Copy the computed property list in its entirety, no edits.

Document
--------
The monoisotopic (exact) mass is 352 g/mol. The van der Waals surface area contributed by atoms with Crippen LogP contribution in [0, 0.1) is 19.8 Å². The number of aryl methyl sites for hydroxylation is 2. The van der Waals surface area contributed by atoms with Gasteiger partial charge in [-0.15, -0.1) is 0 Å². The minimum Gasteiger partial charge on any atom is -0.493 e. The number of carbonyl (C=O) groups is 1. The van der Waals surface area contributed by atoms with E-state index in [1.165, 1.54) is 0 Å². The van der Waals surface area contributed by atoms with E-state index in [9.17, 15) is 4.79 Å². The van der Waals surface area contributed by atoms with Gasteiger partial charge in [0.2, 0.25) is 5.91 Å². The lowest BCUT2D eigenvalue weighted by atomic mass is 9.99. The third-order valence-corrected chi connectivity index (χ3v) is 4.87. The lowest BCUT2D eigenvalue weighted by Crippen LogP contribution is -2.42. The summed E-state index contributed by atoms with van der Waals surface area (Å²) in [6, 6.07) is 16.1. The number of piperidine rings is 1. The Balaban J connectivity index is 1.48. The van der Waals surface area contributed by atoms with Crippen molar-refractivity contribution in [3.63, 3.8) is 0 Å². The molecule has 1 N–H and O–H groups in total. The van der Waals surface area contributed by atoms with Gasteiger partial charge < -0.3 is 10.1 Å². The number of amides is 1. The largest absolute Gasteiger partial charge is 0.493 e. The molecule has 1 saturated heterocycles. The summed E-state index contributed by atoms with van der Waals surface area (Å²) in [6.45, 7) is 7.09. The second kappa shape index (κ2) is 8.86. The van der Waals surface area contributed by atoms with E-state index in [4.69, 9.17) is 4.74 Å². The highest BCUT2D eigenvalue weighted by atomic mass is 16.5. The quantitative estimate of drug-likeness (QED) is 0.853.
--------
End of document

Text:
The monoisotopic (exact) mass is 352 g/mol. The van der Waals surface area contributed by atoms with Crippen LogP contribution in [0, 0.1) is 19.8 Å². The number of aryl methyl sites for hydroxylation is 2. The van der Waals surface area contributed by atoms with Gasteiger partial charge in [-0.15, -0.1) is 0 Å². The minimum Gasteiger partial charge on any atom is -0.493 e. The number of carbonyl (C=O) groups is 1. The van der Waals surface area contributed by atoms with E-state index in [1.165, 1.54) is 0 Å². The van der Waals surface area contributed by atoms with E-state index in [9.17, 15) is 4.79 Å². The van der Waals surface area contributed by atoms with Gasteiger partial charge in [0.2, 0.25) is 5.91 Å². The lowest BCUT2D eigenvalue weighted by atomic mass is 9.99. The third-order valence-corrected chi connectivity index (χ3v) is 4.87. The lowest BCUT2D eigenvalue weighted by Crippen LogP contribution is -2.42. The summed E-state index contributed by atoms with van der Waals surface area (Å²) in [6, 6.07) is 16.1. The number of piperidine rings is 1. The Balaban J connectivity index is 1.48. The van der Waals surface area contributed by atoms with Crippen molar-refractivity contribution in [3.63, 3.8) is 0 Å². The molecule has 1 N–H and O–H groups in total. The van der Waals surface area contributed by atoms with Gasteiger partial charge < -0.3 is 10.1 Å². The number of amides is 1. The largest absolute Gasteiger partial charge is 0.493 e. The molecule has 1 saturated heterocycles. The summed E-state index contributed by atoms with van der Waals surface area (Å²) in [6.45, 7) is 7.09. The second kappa shape index (κ2) is 8.86. The van der Waals surface area contributed by atoms with E-state index in [4.69, 9.17) is 4.74 Å². The highest BCUT2D eigenvalue weighted by atomic mass is 16.5. The quantitative estimate of drug-likeness (QED) is 0.853.